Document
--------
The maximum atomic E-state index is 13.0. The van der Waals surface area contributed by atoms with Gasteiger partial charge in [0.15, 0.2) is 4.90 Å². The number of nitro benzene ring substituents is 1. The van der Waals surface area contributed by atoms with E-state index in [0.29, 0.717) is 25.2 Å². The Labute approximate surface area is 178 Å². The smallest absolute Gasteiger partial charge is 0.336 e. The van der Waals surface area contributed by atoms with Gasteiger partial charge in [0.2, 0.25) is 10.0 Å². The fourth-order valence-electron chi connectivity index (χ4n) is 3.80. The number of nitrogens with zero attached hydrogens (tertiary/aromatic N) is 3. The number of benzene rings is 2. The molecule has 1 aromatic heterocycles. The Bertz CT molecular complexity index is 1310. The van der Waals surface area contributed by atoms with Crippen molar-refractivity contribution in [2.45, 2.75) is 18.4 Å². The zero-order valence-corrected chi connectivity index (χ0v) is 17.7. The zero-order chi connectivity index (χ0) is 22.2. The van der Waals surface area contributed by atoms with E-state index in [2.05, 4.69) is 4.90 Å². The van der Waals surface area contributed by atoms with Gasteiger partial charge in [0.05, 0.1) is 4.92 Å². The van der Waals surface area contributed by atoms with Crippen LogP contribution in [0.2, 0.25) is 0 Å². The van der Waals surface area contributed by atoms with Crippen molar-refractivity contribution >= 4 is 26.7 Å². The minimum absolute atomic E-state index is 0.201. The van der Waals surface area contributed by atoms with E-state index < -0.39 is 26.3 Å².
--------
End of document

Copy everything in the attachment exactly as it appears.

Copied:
The maximum atomic E-state index is 13.0. The van der Waals surface area contributed by atoms with Gasteiger partial charge in [0.15, 0.2) is 4.90 Å². The number of nitro benzene ring substituents is 1. The van der Waals surface area contributed by atoms with E-state index in [0.29, 0.717) is 25.2 Å². The Labute approximate surface area is 178 Å². The smallest absolute Gasteiger partial charge is 0.336 e. The van der Waals surface area contributed by atoms with Gasteiger partial charge in [0.2, 0.25) is 10.0 Å². The fourth-order valence-electron chi connectivity index (χ4n) is 3.80. The number of nitrogens with zero attached hydrogens (tertiary/aromatic N) is 3. The number of benzene rings is 2. The molecule has 1 aromatic heterocycles. The Bertz CT molecular complexity index is 1310. The van der Waals surface area contributed by atoms with Crippen molar-refractivity contribution in [2.45, 2.75) is 18.4 Å². The zero-order valence-corrected chi connectivity index (χ0v) is 17.7. The zero-order chi connectivity index (χ0) is 22.2. The van der Waals surface area contributed by atoms with E-state index in [2.05, 4.69) is 4.90 Å². The van der Waals surface area contributed by atoms with Gasteiger partial charge in [0.05, 0.1) is 4.92 Å². The van der Waals surface area contributed by atoms with Crippen LogP contribution in [0.2, 0.25) is 0 Å². The van der Waals surface area contributed by atoms with Crippen molar-refractivity contribution >= 4 is 26.7 Å². The minimum absolute atomic E-state index is 0.201. The van der Waals surface area contributed by atoms with E-state index < -0.39 is 26.3 Å².